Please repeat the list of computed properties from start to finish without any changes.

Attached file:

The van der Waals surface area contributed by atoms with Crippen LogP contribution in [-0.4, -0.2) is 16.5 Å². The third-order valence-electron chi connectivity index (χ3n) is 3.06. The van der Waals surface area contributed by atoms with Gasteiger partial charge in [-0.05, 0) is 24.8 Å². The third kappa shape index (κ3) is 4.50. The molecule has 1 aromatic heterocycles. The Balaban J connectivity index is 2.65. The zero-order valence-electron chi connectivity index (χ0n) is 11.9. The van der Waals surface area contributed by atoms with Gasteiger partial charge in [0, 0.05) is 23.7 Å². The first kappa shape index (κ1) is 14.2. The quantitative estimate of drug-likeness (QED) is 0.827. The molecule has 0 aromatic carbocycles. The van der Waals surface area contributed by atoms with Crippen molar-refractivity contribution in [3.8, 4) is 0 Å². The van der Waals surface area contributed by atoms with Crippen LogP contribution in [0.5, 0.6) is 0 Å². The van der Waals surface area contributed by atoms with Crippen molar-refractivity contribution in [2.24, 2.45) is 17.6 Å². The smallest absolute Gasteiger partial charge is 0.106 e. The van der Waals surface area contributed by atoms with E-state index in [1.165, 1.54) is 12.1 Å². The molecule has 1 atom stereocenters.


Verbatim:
The van der Waals surface area contributed by atoms with Crippen LogP contribution in [-0.4, -0.2) is 16.5 Å². The third-order valence-electron chi connectivity index (χ3n) is 3.06. The van der Waals surface area contributed by atoms with Gasteiger partial charge in [-0.05, 0) is 24.8 Å². The third kappa shape index (κ3) is 4.50. The molecule has 1 aromatic heterocycles. The Balaban J connectivity index is 2.65. The zero-order valence-electron chi connectivity index (χ0n) is 11.9. The van der Waals surface area contributed by atoms with Gasteiger partial charge in [0, 0.05) is 23.7 Å². The first kappa shape index (κ1) is 14.2. The quantitative estimate of drug-likeness (QED) is 0.827. The molecule has 0 aromatic carbocycles. The van der Waals surface area contributed by atoms with Crippen molar-refractivity contribution in [3.8, 4) is 0 Å². The van der Waals surface area contributed by atoms with Crippen LogP contribution in [0.5, 0.6) is 0 Å². The van der Waals surface area contributed by atoms with Crippen molar-refractivity contribution in [2.24, 2.45) is 17.6 Å². The smallest absolute Gasteiger partial charge is 0.106 e. The van der Waals surface area contributed by atoms with E-state index in [1.165, 1.54) is 12.1 Å². The molecule has 1 atom stereocenters.